OJ Simpson Granted Parole After 9 Years In Prison For Las Vegas Robbery Conviction
After spending nine years in prison for his involvement in an armed robbery in Las Vegas, O.J. Simpson has been granted parole. On Thursday, it was announced that the 70-year-old former football star could reportedly be free in a matter of months, or as early as Oct. 1.
According to ABC News, Simpson faced a Nevada parole board earlier today to deliver his account of a botched robbery that landed in him in jail almost a decade ago. On Sept. 16, 2007, Simpson was arrested after he led a group of men into a Las Vegas hotel and casino "to steal sports memorabilia at gunpoint" — things he reportedly contended were his personal possessions — according to ABC News.
At Thursday's hearing, Simpson "rambled throughout the first 30 minutes" as the parole board asked him why he participated in the armed robbery, NBC News reported. And roughly one hour into the hearing — which was reportedly only supposed to run for 15 minutes — Simpson appeared remorseful and apologized. According to NBC News, Simpson said during the closing remarks:
I've spent nine years making no excuses about anything. I am sorry that things turned out the way they did. I had no intent to commit a crime... I've done my time. I'd just like to get back to my family and friends — believe it or not, I do have some real friends — and I tried to be helpful to everybody.
About 30 minutes later, the panel unanimously voted to grant parole.
Although Simpson has been granted parole, there are still many details to sort out in regards to the conditions of his release. And since his parole is due to expire on Sept. 29, 2022, the former running back could be living under these terms — which have yet to be decided — for about five years.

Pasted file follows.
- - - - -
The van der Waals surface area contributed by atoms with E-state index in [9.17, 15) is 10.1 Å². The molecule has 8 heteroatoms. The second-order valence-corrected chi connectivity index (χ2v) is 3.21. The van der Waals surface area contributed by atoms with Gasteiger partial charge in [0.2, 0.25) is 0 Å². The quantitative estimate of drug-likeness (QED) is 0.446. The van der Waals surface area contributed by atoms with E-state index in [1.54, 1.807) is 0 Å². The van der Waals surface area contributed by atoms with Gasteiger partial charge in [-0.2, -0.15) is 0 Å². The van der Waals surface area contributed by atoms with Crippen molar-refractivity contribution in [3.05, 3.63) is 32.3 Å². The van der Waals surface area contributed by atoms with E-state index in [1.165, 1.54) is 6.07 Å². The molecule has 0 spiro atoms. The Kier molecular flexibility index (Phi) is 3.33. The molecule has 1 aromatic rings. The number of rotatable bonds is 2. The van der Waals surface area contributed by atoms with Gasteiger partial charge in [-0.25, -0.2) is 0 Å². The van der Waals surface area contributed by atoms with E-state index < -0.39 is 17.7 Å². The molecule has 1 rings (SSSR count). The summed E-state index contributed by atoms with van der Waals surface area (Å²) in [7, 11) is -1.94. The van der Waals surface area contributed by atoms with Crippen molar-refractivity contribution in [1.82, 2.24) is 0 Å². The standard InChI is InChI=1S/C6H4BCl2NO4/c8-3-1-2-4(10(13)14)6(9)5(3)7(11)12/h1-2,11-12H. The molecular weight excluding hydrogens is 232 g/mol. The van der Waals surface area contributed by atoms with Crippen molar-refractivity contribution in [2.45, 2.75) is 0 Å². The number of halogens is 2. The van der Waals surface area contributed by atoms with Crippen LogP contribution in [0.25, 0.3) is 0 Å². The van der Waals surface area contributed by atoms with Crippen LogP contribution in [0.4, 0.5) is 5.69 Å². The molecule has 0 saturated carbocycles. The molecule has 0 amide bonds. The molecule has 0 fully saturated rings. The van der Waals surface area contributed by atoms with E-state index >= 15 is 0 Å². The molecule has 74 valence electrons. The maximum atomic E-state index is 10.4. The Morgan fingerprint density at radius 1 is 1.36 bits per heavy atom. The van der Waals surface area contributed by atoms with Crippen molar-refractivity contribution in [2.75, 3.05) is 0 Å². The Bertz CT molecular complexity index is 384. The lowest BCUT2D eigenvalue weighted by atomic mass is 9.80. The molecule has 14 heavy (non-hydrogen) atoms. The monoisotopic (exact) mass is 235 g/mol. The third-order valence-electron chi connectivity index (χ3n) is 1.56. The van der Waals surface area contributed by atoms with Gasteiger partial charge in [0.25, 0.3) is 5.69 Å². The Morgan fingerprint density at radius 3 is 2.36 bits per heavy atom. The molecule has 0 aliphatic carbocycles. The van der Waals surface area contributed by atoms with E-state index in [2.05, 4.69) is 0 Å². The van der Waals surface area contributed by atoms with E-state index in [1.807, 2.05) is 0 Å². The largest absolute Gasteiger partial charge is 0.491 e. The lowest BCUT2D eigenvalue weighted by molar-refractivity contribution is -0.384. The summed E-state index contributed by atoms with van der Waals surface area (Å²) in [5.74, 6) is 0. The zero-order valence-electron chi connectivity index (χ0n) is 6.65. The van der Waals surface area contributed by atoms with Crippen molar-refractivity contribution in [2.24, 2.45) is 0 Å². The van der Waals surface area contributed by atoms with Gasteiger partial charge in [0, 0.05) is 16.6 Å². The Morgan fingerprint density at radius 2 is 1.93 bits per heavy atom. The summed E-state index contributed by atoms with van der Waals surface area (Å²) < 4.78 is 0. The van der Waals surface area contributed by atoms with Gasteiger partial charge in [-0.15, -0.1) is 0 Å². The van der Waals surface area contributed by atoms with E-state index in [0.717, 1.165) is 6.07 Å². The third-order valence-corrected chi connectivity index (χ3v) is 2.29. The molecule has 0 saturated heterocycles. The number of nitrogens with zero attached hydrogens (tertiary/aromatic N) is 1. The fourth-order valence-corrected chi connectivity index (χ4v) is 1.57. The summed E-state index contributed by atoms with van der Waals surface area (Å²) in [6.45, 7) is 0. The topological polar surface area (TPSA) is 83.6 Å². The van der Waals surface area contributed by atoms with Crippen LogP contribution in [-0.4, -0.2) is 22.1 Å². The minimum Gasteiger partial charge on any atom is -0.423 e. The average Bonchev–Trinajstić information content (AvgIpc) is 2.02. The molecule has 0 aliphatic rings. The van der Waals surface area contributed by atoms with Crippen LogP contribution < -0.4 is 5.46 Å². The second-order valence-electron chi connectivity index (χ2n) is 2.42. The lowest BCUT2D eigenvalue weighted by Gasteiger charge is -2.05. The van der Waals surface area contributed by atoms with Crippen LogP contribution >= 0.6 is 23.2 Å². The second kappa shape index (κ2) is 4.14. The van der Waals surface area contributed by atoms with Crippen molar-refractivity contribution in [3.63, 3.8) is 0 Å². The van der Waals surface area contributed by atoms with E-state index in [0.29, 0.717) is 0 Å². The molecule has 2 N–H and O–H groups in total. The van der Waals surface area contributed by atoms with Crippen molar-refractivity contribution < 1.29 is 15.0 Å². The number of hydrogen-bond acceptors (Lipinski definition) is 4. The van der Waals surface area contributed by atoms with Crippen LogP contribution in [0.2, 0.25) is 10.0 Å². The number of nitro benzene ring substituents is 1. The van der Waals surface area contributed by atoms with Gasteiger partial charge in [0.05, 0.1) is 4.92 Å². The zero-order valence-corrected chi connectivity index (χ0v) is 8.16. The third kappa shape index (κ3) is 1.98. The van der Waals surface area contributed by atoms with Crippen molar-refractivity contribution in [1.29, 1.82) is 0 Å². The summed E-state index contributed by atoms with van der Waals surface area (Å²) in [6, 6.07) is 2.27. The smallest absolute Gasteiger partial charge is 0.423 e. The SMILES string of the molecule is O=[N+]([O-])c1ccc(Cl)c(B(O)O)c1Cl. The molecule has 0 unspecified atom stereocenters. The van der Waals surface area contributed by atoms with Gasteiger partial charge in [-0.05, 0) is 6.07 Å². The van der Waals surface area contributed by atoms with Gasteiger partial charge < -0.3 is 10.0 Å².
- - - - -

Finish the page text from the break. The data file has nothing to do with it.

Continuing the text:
According to NBC News, under standard conditions for parole, Simpson must go directly to the program approved by the Division of Parole and Probation and report to his supervising officer following his release this fall. After that, he would then be required to submit "written monthly reports" to his officer until the end of his parole.
Simpson's parole hearing has gained a rather high level of media and public interest as this isn't the first time he's found himself in legal trouble. Following his highly publicized 1995 trial and acquittal for the alleged murder of his ex-wife, Nicole Brown Simpson, and her friend, Ron Goldman, Simpson earned a title as one of America's most well-known inmates.
While the Hall of Fame football star was once regarded as a beloved sports icon, his recent parole grabbed the world's attention for a much different reason. And only time will tell whether Simpson — previously dubbed "The Juice" — will spend his freedom quietly at home or will use this spotlight to intrigue the public's never-ending curiosity.